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Universities continue their positive impact on the economy

The tenth annual survey on how universities work with and generate business has shown that they continue to make a significant contribution to the Welsh economy.

The HE-BCI Survey shows how Wales’s universities are developing their expertise and their facilities, and developing and applying the knowledge they generate with businesses and within the wider community.

Universities have continued to reach beyond their UK weighting of roughly 5% in several areas of activity, and have improved their overall activity share in others. 

In 2009/10, Wales performed above its UK weighting in areas such as:

·         Collaborative research involving both public funding and funding from business          6%

·         Income from regeneration and development programmes          6%

·         Software only licences granted          7%

·         Number of active university spinout and staff start-up companies that have survived at least three years          8%

·         Number of active graduate business start-up companies that have survived at least three years          11%

In other areas, Wales performs below its 5% expected share of overall UK higher education activity, particularly in relation to commercialising intellectual property owned by universities. However, the latest survey confirms an upwards trend in levels of commercialisation activity and the income it generates.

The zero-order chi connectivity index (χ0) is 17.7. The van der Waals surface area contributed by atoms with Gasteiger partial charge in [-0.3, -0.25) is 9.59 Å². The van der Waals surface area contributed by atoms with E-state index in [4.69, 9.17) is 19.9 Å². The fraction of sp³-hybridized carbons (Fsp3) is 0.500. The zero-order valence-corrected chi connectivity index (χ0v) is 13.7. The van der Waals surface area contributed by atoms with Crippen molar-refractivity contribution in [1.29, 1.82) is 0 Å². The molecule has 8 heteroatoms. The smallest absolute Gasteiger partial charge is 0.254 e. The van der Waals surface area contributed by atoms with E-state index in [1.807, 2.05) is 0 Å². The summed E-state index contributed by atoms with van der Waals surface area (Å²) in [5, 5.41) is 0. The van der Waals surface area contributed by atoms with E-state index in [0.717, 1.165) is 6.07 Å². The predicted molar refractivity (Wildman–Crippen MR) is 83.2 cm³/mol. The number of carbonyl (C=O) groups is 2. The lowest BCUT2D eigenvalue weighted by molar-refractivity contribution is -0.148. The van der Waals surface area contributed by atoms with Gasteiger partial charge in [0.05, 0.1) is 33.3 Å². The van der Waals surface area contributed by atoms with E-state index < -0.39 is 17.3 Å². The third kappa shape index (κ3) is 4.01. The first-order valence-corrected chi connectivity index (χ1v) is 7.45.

Professor Philip Gummett, Chief Executive of HEFCW, said: “The latest survey data show that, even in unfavourable economic conditions, universities in Wales are continuing to make a positive impact on the economy and society. We acknowledge all the high-quality developments that are happening in the higher education sector in Wales. Furthermore, we  are seeing an upturn in activity where Wales has traditionally compared unfavourably with the rest of the UK, including income from commercialising intellectual property and in areas of collaborative research.

“While we have seen a downward trend in activity overall in the UK in a number of areas, some have hit Wales particularly hard, such as drops in contract research activity and the total number of learner days of CPD or continuing education courses delivered. It also shows that while Welsh universities are particularly successful at interacting with small and medium-sized businesses they are not  so successful at winning high value contracts with larger companies. This is an issue that we are already  examining with institutions themselves.

“ We will continue our work with universities to boost their success and performance in all areas, for their own benefit, and for Wales as a whole.”

Publication date: 15 September 2011